Project Independence to celebrate 40 years
BENNINGTON — When Bennington Project Independence started, 40 years ago, the entire caseload numbered four people.
Now, the center sees about 50 to 55 people a day.
After weathering years with uncertain funding and working to handle changing community needs, leaders say it's time to celebrate.
"We want to share the joy" of 40 years, said Linda Wichlac, executive director of BPI. "[We've been] quietly doing our job. And now we want to party."
BPI will host a 40th anniversary celebration at its Richard A. Sleeman Center Saturday, Sept. 29 at 6 p.m., at a cost of $50 per person.
The event will feature appetizers, a buffet dinner, desserts and entertainment, along with a silent auction with items like a canoe, artwork, china and many gift baskets with items from local businesses. It is open to the public; people can register by calling BPI or online.
Over the years, BPI has seen significant changes.
It started out in a church basement with four participants, moving to a site in an old grist mill to its current location, which officially opened in 2009.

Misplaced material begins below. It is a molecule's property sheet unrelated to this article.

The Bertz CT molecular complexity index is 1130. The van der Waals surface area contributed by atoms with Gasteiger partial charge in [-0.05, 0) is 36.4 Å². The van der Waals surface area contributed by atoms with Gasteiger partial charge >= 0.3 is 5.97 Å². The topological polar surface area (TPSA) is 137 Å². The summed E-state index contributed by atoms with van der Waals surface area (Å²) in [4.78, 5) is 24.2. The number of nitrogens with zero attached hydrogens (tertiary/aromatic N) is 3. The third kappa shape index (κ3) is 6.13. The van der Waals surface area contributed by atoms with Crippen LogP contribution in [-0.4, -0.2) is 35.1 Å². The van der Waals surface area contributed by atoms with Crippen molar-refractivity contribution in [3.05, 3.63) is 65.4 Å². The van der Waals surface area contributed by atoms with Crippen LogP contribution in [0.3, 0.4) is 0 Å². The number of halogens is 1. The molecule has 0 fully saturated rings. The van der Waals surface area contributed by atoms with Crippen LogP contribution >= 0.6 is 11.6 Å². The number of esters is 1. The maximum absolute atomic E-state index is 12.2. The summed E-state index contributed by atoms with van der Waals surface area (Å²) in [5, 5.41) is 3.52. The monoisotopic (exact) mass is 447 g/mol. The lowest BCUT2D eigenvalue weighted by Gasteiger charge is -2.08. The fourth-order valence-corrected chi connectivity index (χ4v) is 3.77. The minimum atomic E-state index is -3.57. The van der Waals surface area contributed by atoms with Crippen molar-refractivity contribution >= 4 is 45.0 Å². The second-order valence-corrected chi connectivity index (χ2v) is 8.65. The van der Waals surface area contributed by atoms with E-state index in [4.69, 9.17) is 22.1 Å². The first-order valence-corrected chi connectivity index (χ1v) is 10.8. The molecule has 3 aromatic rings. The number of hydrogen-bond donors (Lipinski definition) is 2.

BPI serves a wide range of people, from independent seniors to individuals with greater physical needs to people with Alzheimer's Disease or brain injuries.
Staff offer various activities, medical support and community for seniors.
Currently, the board of directors is looking at a strategic planning process to better meet changing community needs.
"We're here to meet some of the growing need," Wichlac said.
Another goal is to finish the lower level of the center, but that wouldn't be undertaken without community feedback.
The project would cost about $1.5 million, and would potentially involve a capital campaign.
The need for the center's services will likely grow, as Vermont is set to become the eldest state in the nation in just a few years, said Wichlac, who has been executive director for 30 years.
What is now Bennington Project Independence was founded in 1978 by people from the Bennington Elder Action Committee, working in conjunction with the town of Bennington and Vermont's Office on Aging.
They wanted an alternate option to nursing homes for seniors who needed support.
Many of the staff have remained with BPI for years, providing comprehensive day services for older adults and younger adults with disabilities.
"It's something really to celebrate," said Andy Beckerman, a member of the board of directors.
Despite its many years of operation, in the past, there were times when BPI came close to not getting needed funded.
"It just was jaw-dropping, how close it came at times," Beckerman said.
Beckerman said he hopes the center raises $55,000 from the event.
"I think that's very possible, because people are extremely generous," he said.
Patricia LeBoeuf can be reached at email@example.com, at @BAN_pleboeuf on Twitter and 802-447-7567, ext. 118.
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